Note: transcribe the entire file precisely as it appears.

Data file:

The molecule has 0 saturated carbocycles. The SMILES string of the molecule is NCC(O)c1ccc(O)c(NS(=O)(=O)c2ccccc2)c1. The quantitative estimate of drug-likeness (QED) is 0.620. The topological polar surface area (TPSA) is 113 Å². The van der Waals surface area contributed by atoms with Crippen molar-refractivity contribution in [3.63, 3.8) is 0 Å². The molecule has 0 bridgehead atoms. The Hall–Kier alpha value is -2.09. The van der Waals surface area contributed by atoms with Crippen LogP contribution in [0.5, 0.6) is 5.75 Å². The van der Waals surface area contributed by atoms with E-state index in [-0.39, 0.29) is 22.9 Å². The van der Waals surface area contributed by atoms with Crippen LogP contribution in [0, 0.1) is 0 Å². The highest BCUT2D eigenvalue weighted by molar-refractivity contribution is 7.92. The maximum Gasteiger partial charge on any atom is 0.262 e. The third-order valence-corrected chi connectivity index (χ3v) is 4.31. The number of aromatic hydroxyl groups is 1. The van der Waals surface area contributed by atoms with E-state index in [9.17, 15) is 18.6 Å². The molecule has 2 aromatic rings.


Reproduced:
The molecule has 0 saturated carbocycles. The SMILES string of the molecule is NCC(O)c1ccc(O)c(NS(=O)(=O)c2ccccc2)c1. The quantitative estimate of drug-likeness (QED) is 0.620. The topological polar surface area (TPSA) is 113 Å². The van der Waals surface area contributed by atoms with Crippen molar-refractivity contribution in [3.63, 3.8) is 0 Å². The molecule has 0 bridgehead atoms. The Hall–Kier alpha value is -2.09. The van der Waals surface area contributed by atoms with Crippen LogP contribution in [0.5, 0.6) is 5.75 Å². The van der Waals surface area contributed by atoms with E-state index in [-0.39, 0.29) is 22.9 Å². The van der Waals surface area contributed by atoms with Crippen LogP contribution in [0, 0.1) is 0 Å². The highest BCUT2D eigenvalue weighted by molar-refractivity contribution is 7.92. The maximum Gasteiger partial charge on any atom is 0.262 e. The third-order valence-corrected chi connectivity index (χ3v) is 4.31. The number of aromatic hydroxyl groups is 1. The van der Waals surface area contributed by atoms with E-state index in [9.17, 15) is 18.6 Å². The molecule has 2 aromatic rings.